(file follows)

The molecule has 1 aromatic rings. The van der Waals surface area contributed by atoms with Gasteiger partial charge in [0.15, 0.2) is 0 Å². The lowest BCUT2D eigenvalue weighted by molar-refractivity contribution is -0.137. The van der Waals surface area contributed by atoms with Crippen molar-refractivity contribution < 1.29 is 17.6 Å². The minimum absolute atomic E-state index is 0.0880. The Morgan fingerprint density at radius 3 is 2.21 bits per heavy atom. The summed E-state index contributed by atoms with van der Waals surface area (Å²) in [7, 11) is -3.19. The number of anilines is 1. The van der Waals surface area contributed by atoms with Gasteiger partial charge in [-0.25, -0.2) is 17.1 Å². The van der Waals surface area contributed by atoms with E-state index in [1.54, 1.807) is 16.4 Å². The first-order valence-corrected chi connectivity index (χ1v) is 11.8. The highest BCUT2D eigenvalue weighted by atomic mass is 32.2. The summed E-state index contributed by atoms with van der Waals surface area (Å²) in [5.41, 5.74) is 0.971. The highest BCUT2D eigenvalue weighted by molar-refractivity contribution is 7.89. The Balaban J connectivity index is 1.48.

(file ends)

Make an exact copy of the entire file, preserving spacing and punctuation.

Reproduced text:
The molecule has 1 aromatic rings. The van der Waals surface area contributed by atoms with Gasteiger partial charge in [0.15, 0.2) is 0 Å². The lowest BCUT2D eigenvalue weighted by molar-refractivity contribution is -0.137. The van der Waals surface area contributed by atoms with Crippen molar-refractivity contribution < 1.29 is 17.6 Å². The minimum absolute atomic E-state index is 0.0880. The Morgan fingerprint density at radius 3 is 2.21 bits per heavy atom. The summed E-state index contributed by atoms with van der Waals surface area (Å²) in [7, 11) is -3.19. The number of anilines is 1. The van der Waals surface area contributed by atoms with Gasteiger partial charge in [-0.25, -0.2) is 17.1 Å². The van der Waals surface area contributed by atoms with E-state index in [1.54, 1.807) is 16.4 Å². The first-order valence-corrected chi connectivity index (χ1v) is 11.8. The highest BCUT2D eigenvalue weighted by atomic mass is 32.2. The summed E-state index contributed by atoms with van der Waals surface area (Å²) in [5.41, 5.74) is 0.971. The highest BCUT2D eigenvalue weighted by molar-refractivity contribution is 7.89. The Balaban J connectivity index is 1.48.